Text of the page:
The challenge was to bring dignity, volume and sound foundations to a subsiding two-storey pebble-dashed end of terrace house in West London. The ground floor slab
was dropped to give height to the volume, and a new space was inserted under the house, flooded with light through the fully glazed facade to the front and the glass floor to the rear.
When we bought the house, it was a typical two-storey 1930’s end of terrace house. There was no basement, not even a cellar. The house had subsidence issues which needed to be fixed by increasing the existing shallow foundations. As a result, we decided to go deeper and create a new basement under the whole of the existing ground floor.
One of our aspirations was to create a basement floor which would not feel claustrophobic and dark but rather would be flooded with natural light and would have a view to an external space. We wanted a multifunctional family room that would be used all the time and did not want the lights on during the day. So, we dug a little further in front of the new basement to create a lightwell and patio area. As a result, the basement has a fully glazed façade. It is flooded with natural light and is used intensively.
We also wanted to increase the volume height on the ground floor. The new ground floor slab was dropped by about 20cm to give height to the volume and the new basement was conceived to have the same generous height.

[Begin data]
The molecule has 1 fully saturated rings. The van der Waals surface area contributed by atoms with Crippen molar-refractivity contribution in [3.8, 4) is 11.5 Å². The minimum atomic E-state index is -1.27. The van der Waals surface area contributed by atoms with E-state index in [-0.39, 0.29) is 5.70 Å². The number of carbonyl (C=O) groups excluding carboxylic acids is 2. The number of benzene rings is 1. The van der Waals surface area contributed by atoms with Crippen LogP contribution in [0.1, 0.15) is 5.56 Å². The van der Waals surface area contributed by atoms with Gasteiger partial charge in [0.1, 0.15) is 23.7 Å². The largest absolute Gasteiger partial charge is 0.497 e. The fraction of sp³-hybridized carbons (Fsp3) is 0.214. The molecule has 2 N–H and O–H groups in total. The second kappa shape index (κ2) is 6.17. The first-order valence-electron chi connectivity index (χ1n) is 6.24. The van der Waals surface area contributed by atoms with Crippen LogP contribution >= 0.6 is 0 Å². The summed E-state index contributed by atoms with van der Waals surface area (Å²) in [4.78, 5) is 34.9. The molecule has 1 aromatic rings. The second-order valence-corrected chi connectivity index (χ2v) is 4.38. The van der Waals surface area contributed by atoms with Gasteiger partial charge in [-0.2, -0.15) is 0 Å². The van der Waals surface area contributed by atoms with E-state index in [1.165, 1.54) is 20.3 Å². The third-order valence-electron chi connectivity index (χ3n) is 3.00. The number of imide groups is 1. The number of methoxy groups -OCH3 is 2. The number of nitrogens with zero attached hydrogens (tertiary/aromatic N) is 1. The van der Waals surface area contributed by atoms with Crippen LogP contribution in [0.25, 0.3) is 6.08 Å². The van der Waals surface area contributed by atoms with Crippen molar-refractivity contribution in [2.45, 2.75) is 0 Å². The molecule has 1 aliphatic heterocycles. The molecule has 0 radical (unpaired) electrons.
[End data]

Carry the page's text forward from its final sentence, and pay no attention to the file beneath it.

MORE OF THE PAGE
So, a 1930’s end of terrace house became this very generous and versatile home, with open plan living on the ground and basement floor, and two bedrooms with bathrooms added to the existing side annexe creating a separate living space.
The staircase to the basement is treated as a sculptural object but is also the result of the construction constraints. The panels supporting the stair treads are structural and are coloured red, with the rest of the walls around the staircase being left white. The red colour and the shape of the handrail are inspired by the beautiful pieces of American artist, Ellsworth Kelly.
– Publication Guardian ‘Dig for Victory’ 2013
– Publication ‘Absolutely Notting Hill’ ‘Space Woman’ 2013
Country: United Kingdom
Area: 200 m2 or 2150 sq ft
Contract Value: £ 350K
Photographs: Hufton + Crow and Sophie Nguyen Architects (Photos 7,9,10,11,12,13,14 & site photos)